It is hard to believe that the violence in Syria has gone unabated for over a year. When the Arab Spring first took hold of the Maghreb and parts of the Gulf, Syria was a late arrival. Former President Hafez Al-Assad had laid down a brutal precedent by crushing the 1982 revolt in Hama that some analysts predicted against a Syrian uprising in the birth place of Arab nationalism. However, with the fall of Egyptian stalwart Hosni Mubarak, Syrians came onto the streets, not chanting for revolution but reform. Unfortunately, Hafez’ son, Bashar Al-Assad, took a page from his father’s handbook; the chants were met with bullets and country has been descending down the path of civil war since. Diplomatic efforts at every level – state, regional and international – have failed to string together periods of peace, let alone halt the violence and there is real danger that Syria’s boundaries will be unable to contain the conflict.
Posts Tagged ‘Lebanon’
Tags: Alawite, Assad, International Relations, Lebanon, Politics, Proxy War, Regionalism, Shiite, Sunni, Syria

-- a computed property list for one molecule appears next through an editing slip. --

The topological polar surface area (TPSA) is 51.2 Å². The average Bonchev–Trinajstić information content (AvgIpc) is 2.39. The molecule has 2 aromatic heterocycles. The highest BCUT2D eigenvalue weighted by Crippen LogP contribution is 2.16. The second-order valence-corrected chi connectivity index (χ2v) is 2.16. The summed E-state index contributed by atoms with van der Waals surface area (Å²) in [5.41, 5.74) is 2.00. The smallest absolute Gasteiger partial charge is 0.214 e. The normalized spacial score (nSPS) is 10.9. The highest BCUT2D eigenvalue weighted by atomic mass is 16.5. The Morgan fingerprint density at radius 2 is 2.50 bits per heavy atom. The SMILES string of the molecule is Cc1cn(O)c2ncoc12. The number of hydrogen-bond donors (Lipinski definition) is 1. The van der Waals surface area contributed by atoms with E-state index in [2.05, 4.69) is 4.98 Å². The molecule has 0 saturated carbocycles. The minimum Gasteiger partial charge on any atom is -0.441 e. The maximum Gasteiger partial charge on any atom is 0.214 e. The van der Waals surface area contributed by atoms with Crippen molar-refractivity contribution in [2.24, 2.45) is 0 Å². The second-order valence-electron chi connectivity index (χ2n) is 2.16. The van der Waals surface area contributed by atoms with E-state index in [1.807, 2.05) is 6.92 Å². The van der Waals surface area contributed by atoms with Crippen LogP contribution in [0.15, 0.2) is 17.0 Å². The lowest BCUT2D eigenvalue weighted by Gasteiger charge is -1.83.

Tags: Iranian Nuclear Program, Israel, Kadima, Lebanon, Likud, Mahmoud Abbas, Mofaz, Netanyahu, Palestine, Politics, Preventive War
Last week, Israeli Prime Minster Benjamin Netanyahu pulled off either the most despicable or brilliant political manoeuvre in the nation’s 64 year history. A day after having called for new elections that many expected him to win, Bibi, as he is affectionately called, did a U-turn and formed a new coalition with the Centrist Kadima party. It became a media sensation, causing wonderment, shock and anger while raising plenty of questions. Why did the Kadima leader Shaul Mofaz become bed fellows with the man (the “liar”) he vowed to oppose in the upcoming elections? Why did Bibi and Likud change their stance on new elections a day after the announcement? Moreover, what does this deal mean for Israel? Iran? The Peace process?